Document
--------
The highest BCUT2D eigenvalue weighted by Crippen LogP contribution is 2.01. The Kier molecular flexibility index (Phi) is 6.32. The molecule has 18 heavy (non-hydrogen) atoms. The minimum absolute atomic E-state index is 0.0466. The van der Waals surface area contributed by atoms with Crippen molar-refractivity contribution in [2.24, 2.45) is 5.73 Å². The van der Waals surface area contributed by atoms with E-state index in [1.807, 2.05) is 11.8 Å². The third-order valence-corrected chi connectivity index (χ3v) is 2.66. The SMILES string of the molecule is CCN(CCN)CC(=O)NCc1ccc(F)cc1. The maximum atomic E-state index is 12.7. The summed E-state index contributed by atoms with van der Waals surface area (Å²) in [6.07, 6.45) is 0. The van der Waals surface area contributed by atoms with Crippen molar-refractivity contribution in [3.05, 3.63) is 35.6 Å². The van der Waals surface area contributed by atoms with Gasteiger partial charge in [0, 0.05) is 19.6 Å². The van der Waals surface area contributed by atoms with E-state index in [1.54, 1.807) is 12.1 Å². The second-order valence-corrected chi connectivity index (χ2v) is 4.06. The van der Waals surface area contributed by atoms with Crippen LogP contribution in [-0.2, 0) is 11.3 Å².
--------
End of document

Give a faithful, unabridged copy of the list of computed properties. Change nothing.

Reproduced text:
The highest BCUT2D eigenvalue weighted by Crippen LogP contribution is 2.01. The Kier molecular flexibility index (Phi) is 6.32. The molecule has 18 heavy (non-hydrogen) atoms. The minimum absolute atomic E-state index is 0.0466. The van der Waals surface area contributed by atoms with Crippen molar-refractivity contribution in [2.24, 2.45) is 5.73 Å². The van der Waals surface area contributed by atoms with E-state index in [1.807, 2.05) is 11.8 Å². The third-order valence-corrected chi connectivity index (χ3v) is 2.66. The SMILES string of the molecule is CCN(CCN)CC(=O)NCc1ccc(F)cc1. The maximum atomic E-state index is 12.7. The summed E-state index contributed by atoms with van der Waals surface area (Å²) in [6.07, 6.45) is 0. The van der Waals surface area contributed by atoms with Crippen molar-refractivity contribution in [3.05, 3.63) is 35.6 Å². The van der Waals surface area contributed by atoms with Gasteiger partial charge in [0, 0.05) is 19.6 Å². The van der Waals surface area contributed by atoms with E-state index in [1.54, 1.807) is 12.1 Å². The second-order valence-corrected chi connectivity index (χ2v) is 4.06. The van der Waals surface area contributed by atoms with Crippen LogP contribution in [-0.2, 0) is 11.3 Å².